Finding the Invisible: Using Ultrasound to Combat Fournier’s

0

Case

A 77-year-old male with coronary artery disease, diabetes, and a recent left femoral neck fracture is sent to the ED for non-resolving decubitus ulcers despite antibiotic treatment and wound care. He complains of severe pain to his lower back and scrotum. He is afebrile, but tachycardic. He is found to have a large stage 4 sacral decubitus ulcer with an eschar near the anus, but a swollen, erythematous, and foul-smelling scrotum with streaking gray necrotic tissue.

Questions to consider:

  1. What is the differential diagnosis?
  2. What diagnostic studies would you perform?
  3. Would point-of-care bedside ultrasound help in this case and if so, what are you looking for?

A bedside ultrasound reveals gas in the soft tissues of the scrotal wall (Image 1). He is immediately started on fluids and broad-spectrum antibiotics, and within the hour is taken to the OR for debridement. After several bouts with septic shock and return trips to the OR, he is transferred to a long term nursing facility.

Discussion

This patient presented with necrotizing fasciitis of the scrotum, also known as Fournier’s gangrene. The clinical suspicion was heightened by visualization of gas on ultrasound.1 Fournier’s gangrene is primarily a clinical diagnosis, with the gold standard being direct evaluation of affected tissues in the operating room. Risk factors that predispose patients to necrotizing soft tissue infections typically include immunocompromised states (including alcoholism), chronic heart disease, old age, diabetes, malignancy, and pre-existing decubitus ulcers.2

Dr. Fournier, a French venereologist, first described Fournier’s gangrene in 1883 as an idiopathic process, but it has since been understood to be a synergistic polymicrobial infection of the subcutaneous tissue and deep fascia involving the genitalia and perineum.3,4 Fournier’s gangrene carries a high mortality rate of 33-40%, with fascial necrosis spreading as rapidly as 2-3 cm per hour, making this a highly time-sensitive diagnosis.4,5 Salient features that differentiate this life-threatening necrotizing soft tissue infection from cellulitis include pain out of proportion to exam, rapidly spreading infection, and malodorous discharge. But above all, the pathognomonic factor is gas within the tissue.3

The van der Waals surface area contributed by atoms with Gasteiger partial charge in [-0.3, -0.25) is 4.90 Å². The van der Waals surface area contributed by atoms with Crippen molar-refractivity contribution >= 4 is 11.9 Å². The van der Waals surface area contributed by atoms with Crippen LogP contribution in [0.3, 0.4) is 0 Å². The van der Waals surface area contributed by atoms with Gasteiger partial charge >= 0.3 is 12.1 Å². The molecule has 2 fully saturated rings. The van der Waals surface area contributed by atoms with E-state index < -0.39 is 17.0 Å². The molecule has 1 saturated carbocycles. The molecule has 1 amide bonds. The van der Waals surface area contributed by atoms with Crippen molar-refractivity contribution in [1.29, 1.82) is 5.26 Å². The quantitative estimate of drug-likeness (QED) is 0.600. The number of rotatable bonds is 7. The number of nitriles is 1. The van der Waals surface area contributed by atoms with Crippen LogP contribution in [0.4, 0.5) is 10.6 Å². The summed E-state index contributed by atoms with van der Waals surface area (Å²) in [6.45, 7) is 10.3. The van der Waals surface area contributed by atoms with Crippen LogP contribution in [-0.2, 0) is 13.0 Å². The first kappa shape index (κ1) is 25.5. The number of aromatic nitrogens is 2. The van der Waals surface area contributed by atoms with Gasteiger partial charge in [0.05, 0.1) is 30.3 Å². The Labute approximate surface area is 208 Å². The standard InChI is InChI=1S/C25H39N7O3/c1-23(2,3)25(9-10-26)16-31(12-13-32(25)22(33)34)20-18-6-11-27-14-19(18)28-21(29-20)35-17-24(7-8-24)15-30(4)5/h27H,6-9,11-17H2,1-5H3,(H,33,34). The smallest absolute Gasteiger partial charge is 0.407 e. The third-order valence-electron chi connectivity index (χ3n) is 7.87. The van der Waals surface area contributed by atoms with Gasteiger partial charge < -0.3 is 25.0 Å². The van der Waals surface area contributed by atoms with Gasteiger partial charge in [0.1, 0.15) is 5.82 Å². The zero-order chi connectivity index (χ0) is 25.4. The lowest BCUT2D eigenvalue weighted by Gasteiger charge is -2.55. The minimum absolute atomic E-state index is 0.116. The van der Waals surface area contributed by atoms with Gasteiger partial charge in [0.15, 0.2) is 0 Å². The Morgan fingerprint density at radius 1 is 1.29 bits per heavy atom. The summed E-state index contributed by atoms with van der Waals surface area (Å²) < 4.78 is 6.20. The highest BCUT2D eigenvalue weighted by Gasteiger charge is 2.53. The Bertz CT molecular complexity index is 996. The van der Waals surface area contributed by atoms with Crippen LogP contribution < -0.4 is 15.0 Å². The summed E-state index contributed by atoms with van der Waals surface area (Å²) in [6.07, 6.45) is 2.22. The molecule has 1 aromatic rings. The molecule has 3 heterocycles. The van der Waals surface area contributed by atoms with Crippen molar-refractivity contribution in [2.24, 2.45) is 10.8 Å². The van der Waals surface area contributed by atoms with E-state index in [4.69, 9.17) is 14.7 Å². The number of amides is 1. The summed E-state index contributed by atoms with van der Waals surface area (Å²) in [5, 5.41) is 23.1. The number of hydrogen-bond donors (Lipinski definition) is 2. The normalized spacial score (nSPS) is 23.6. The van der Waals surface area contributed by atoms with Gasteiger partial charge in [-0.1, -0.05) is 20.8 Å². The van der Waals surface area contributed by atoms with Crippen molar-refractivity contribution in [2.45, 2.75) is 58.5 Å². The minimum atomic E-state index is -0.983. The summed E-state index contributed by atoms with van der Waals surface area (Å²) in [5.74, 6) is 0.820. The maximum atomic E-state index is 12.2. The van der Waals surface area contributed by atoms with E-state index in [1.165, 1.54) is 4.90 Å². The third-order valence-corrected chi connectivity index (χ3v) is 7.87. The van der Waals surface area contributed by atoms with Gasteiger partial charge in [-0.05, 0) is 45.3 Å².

Palpation of crepitus on exam is very specific, but neither sensitive nor reliable, with its presence ranging from 19-64% of cases.3,5,6 X-ray evaluation of gas within the tissue is more sensitive than clinical exam, but still suboptimal with sensitivity up to 89%.3-4,6 CT/MRI of the soft tissue is much more sensitive in detecting gas but is time consuming, requires the patient to leave the clinical care area, and requires administration of intravenous contrast. As patients presenting with symptoms consistent with Fournier’s gangrene are often unstable and have concomitant acute kidney injury from systemic disease, having the patient leave the resuscitation area and delaying time to definitive treatment in order to obtain CT or MRI is not ideal. Further, administration of IV contrast can worsen pre-existing renal insufficiency that is often seen in these patients with multiple co-morbidities.5

Bedside ultrasound allows patients to stay in the clinical care area, which is more convenient for resuscitation. It is rapidly performed at the patient’s bedside, yields immediate results, and is more sensitive than X-ray.3,4 Of note, Kane, et al detected gas in soft tissue using ultrasound in all studied patients without crepitus, and Butcher, et al also found a 100% sensitivity of ultrasound to detect soft tissue air.1,3